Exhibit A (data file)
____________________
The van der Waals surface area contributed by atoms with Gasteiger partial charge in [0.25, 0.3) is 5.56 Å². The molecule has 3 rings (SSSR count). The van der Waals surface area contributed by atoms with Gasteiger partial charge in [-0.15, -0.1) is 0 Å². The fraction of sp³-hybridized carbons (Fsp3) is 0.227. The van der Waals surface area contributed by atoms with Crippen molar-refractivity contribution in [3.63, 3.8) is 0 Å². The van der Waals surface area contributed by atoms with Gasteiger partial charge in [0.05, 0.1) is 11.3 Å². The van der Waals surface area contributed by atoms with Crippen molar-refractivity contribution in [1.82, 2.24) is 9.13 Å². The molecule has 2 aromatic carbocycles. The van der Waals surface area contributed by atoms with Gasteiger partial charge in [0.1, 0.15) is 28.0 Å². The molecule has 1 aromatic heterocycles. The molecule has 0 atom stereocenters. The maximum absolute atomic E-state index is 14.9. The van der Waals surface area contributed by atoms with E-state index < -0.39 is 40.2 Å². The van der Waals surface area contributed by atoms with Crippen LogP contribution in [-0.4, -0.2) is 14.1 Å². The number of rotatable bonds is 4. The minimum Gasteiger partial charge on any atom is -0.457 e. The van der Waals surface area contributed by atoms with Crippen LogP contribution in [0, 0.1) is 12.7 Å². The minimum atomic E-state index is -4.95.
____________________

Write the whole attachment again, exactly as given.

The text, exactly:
The van der Waals surface area contributed by atoms with Gasteiger partial charge in [0.25, 0.3) is 5.56 Å². The molecule has 3 rings (SSSR count). The van der Waals surface area contributed by atoms with Gasteiger partial charge in [-0.15, -0.1) is 0 Å². The fraction of sp³-hybridized carbons (Fsp3) is 0.227. The van der Waals surface area contributed by atoms with Crippen molar-refractivity contribution in [3.63, 3.8) is 0 Å². The van der Waals surface area contributed by atoms with Gasteiger partial charge in [0.05, 0.1) is 11.3 Å². The van der Waals surface area contributed by atoms with Crippen molar-refractivity contribution in [1.82, 2.24) is 9.13 Å². The molecule has 2 aromatic carbocycles. The van der Waals surface area contributed by atoms with Gasteiger partial charge in [0.1, 0.15) is 28.0 Å². The molecule has 1 aromatic heterocycles. The molecule has 0 atom stereocenters. The maximum absolute atomic E-state index is 14.9. The van der Waals surface area contributed by atoms with E-state index < -0.39 is 40.2 Å². The van der Waals surface area contributed by atoms with Crippen LogP contribution in [-0.4, -0.2) is 14.1 Å². The number of rotatable bonds is 4. The minimum Gasteiger partial charge on any atom is -0.457 e. The van der Waals surface area contributed by atoms with Crippen LogP contribution in [0, 0.1) is 12.7 Å². The minimum atomic E-state index is -4.95.